On Friday, Oct. 2 I cruised up to Minot after work to attend a fun event at Gourmet Chef in downtown Minot. The event was labeled Craft Beer 101 and went from 6:30-8:30 p.m.
Before I get into the event details I just have to gush how gorgeous the setting at Gourmet Chef is. They have expanded and they now have a full commercial kitchen in the back along with seating for about a dozen and a TV that displays what the chef/speaker is doing. So awesome! If you need any kitchen gadget, dishes, foods, etc. – you need to visit Gourmet Chef.
Leading the class was Jon Lakoduk, one of only two certified Cicerones in North Dakota. The other is in Fargo. What is a cicerone? A cicerone is a guide who passed an in-depth test (three hour test and one hour tasting) with knowledge of beer history, styles, ingredients and food pairings among other things. This is obviously a big accomplishment and Jon is studying to be a Master Circerone of which there are only 10 in the world! He currently has a day job but would love for beer to be his main job one day. I heard you there, Jon! He was fun, laid back and not pretentious. A cicerone could be compared to a wine sommelier but for beer.
Jon covered a little bit about home brewing and what that involved but with a two-hour class, we got focused on beer tasting. We had 9 beers to taste! Jon did give us some beer history which I found interesting. A few highlights for fellow beer nerds:
- In 1870 there were 4,100 breweries in the U.S.
- In 1970 there were 100 breweries in the U.S. – Prohibition took a hit on breweries and beer styles that were popular prior to Prohibition.
- In 2015 there are 4,000 breweries in the U.S. – getting back to 1870 numbers, but of course the U.S. has a much larger population now.
- Fritz Maytag (yes, of the Maytag Corporation family) has been credited with the craft beer renaissance in the U.S. after purchasing Anchor Brewing Company in California in 1965.
- President Carter signed a bill (1979) allowing home brewing to become legal, which helped grow craft breweries and lead to the legalization of brewpubs in the early 1980’s in the Pacific NW. Regulation of alcohol is left to the states and finally in 2013, Mississippi and Alabama were the final two states to pass legislation to permit brewing at home. Unfortunately, there are some local governments that make homebrewing illegal under municipal law, such is the case in Alaska.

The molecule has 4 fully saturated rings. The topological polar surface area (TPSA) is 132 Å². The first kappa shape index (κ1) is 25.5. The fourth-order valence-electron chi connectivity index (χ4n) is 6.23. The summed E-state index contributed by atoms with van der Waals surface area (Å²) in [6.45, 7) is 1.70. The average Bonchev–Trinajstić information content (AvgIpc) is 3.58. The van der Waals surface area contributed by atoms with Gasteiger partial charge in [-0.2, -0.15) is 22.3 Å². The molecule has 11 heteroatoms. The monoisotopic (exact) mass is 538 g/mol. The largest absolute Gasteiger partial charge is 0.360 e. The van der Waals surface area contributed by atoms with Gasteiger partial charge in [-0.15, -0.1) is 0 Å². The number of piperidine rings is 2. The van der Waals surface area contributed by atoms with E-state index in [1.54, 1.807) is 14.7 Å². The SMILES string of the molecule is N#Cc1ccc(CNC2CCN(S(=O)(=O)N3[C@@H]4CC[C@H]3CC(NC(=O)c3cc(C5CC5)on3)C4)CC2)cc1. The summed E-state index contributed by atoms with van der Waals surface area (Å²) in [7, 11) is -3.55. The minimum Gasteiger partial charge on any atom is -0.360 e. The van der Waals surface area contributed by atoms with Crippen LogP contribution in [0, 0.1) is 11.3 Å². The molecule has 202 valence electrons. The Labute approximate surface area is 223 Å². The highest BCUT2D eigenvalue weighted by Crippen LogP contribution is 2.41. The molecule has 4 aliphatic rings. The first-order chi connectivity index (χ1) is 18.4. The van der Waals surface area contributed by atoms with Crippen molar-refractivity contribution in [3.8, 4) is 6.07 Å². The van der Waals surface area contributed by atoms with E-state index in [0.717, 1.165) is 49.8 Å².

- New Albion Brewing Company is known as the first American craft beer brewery founded in 1976 in California.
BEERS – served to us by three lovely ladies in corn resin cups (not plastic as that would affect the taste of the beer). Each beer was printed on paper and that told the ABV (alcohol %), IBU (bitter units) and SRM or standard reference method which usually specifies the beer color. Pairing of foods were suggested and the beer availability was listed.
- Goose Island 312 Wheat Ale – a super easy to drink light beer, summery and crisp. If you prefer to only drink light beer, try this one.
- Third Street Rise to the Top Cream Ale – I didn’t pick up any cream ale flavor, but again fruity and easy to drink.
- Bell’s Midwestern Pale Ale – I picked up a strong grapefruit taste. I don’t think this would be a pick for those who say they don’t care for “hoppy” beers. I think this is the beer where one of our male classmates suggested this tasted like cat piss and would be best served with Meow Mix. I about busted a gut laughing! Good thing we all have different experiences. Ha!